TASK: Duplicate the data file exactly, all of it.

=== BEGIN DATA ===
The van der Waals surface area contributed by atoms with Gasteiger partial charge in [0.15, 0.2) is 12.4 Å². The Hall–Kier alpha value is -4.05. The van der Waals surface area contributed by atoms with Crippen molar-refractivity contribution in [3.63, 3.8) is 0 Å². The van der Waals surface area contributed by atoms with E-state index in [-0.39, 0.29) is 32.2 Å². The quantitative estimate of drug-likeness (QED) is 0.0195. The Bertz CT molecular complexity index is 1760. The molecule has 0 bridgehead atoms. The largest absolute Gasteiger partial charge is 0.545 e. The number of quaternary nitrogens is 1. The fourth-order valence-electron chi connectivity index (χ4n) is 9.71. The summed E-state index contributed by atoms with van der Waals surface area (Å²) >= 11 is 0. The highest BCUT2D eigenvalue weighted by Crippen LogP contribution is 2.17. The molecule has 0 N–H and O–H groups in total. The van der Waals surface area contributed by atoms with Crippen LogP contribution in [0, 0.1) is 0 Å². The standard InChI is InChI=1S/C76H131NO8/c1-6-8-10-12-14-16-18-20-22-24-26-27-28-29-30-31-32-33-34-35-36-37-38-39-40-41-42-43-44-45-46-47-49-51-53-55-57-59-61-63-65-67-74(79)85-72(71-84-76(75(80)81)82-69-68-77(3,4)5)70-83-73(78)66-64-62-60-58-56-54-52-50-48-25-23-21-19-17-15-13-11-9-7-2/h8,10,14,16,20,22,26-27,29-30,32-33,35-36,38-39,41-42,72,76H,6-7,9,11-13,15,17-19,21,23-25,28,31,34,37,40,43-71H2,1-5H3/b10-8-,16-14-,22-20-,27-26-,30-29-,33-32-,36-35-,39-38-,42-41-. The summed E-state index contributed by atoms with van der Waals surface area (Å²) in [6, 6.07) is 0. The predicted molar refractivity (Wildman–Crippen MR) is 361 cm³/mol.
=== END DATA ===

The van der Waals surface area contributed by atoms with Gasteiger partial charge in [0.15, 0.2) is 12.4 Å². The Hall–Kier alpha value is -4.05. The van der Waals surface area contributed by atoms with Crippen molar-refractivity contribution in [3.63, 3.8) is 0 Å². The van der Waals surface area contributed by atoms with E-state index in [-0.39, 0.29) is 32.2 Å². The quantitative estimate of drug-likeness (QED) is 0.0195. The Bertz CT molecular complexity index is 1760. The molecule has 0 bridgehead atoms. The largest absolute Gasteiger partial charge is 0.545 e. The number of quaternary nitrogens is 1. The fourth-order valence-electron chi connectivity index (χ4n) is 9.71. The summed E-state index contributed by atoms with van der Waals surface area (Å²) >= 11 is 0. The highest BCUT2D eigenvalue weighted by Crippen LogP contribution is 2.17. The molecule has 0 N–H and O–H groups in total. The van der Waals surface area contributed by atoms with Crippen LogP contribution in [0, 0.1) is 0 Å². The standard InChI is InChI=1S/C76H131NO8/c1-6-8-10-12-14-16-18-20-22-24-26-27-28-29-30-31-32-33-34-35-36-37-38-39-40-41-42-43-44-45-46-47-49-51-53-55-57-59-61-63-65-67-74(79)85-72(71-84-76(75(80)81)82-69-68-77(3,4)5)70-83-73(78)66-64-62-60-58-56-54-52-50-48-25-23-21-19-17-15-13-11-9-7-2/h8,10,14,16,20,22,26-27,29-30,32-33,35-36,38-39,41-42,72,76H,6-7,9,11-13,15,17-19,21,23-25,28,31,34,37,40,43-71H2,1-5H3/b10-8-,16-14-,22-20-,27-26-,30-29-,33-32-,36-35-,39-38-,42-41-. The summed E-state index contributed by atoms with van der Waals surface area (Å²) in [6, 6.07) is 0. The predicted molar refractivity (Wildman–Crippen MR) is 361 cm³/mol.